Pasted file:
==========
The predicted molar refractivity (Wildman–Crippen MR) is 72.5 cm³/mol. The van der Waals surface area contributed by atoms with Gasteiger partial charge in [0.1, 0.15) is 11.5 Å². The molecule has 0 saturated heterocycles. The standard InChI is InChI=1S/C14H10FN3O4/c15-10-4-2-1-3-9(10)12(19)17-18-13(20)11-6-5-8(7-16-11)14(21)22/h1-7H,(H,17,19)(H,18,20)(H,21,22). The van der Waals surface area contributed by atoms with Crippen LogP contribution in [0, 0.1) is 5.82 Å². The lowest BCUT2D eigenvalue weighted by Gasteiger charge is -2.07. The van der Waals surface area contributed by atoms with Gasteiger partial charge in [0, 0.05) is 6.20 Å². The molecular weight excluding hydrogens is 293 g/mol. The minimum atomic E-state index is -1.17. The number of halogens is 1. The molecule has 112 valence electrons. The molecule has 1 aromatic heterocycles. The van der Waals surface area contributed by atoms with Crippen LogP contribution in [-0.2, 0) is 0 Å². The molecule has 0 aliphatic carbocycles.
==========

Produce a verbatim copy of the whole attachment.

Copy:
The predicted molar refractivity (Wildman–Crippen MR) is 72.5 cm³/mol. The van der Waals surface area contributed by atoms with Gasteiger partial charge in [0.1, 0.15) is 11.5 Å². The molecule has 0 saturated heterocycles. The standard InChI is InChI=1S/C14H10FN3O4/c15-10-4-2-1-3-9(10)12(19)17-18-13(20)11-6-5-8(7-16-11)14(21)22/h1-7H,(H,17,19)(H,18,20)(H,21,22). The van der Waals surface area contributed by atoms with Crippen LogP contribution in [0, 0.1) is 5.82 Å². The lowest BCUT2D eigenvalue weighted by Gasteiger charge is -2.07. The van der Waals surface area contributed by atoms with Gasteiger partial charge in [0, 0.05) is 6.20 Å². The molecular weight excluding hydrogens is 293 g/mol. The minimum atomic E-state index is -1.17. The number of halogens is 1. The molecule has 112 valence electrons. The molecule has 1 aromatic heterocycles. The van der Waals surface area contributed by atoms with Crippen LogP contribution in [-0.2, 0) is 0 Å². The molecule has 0 aliphatic carbocycles.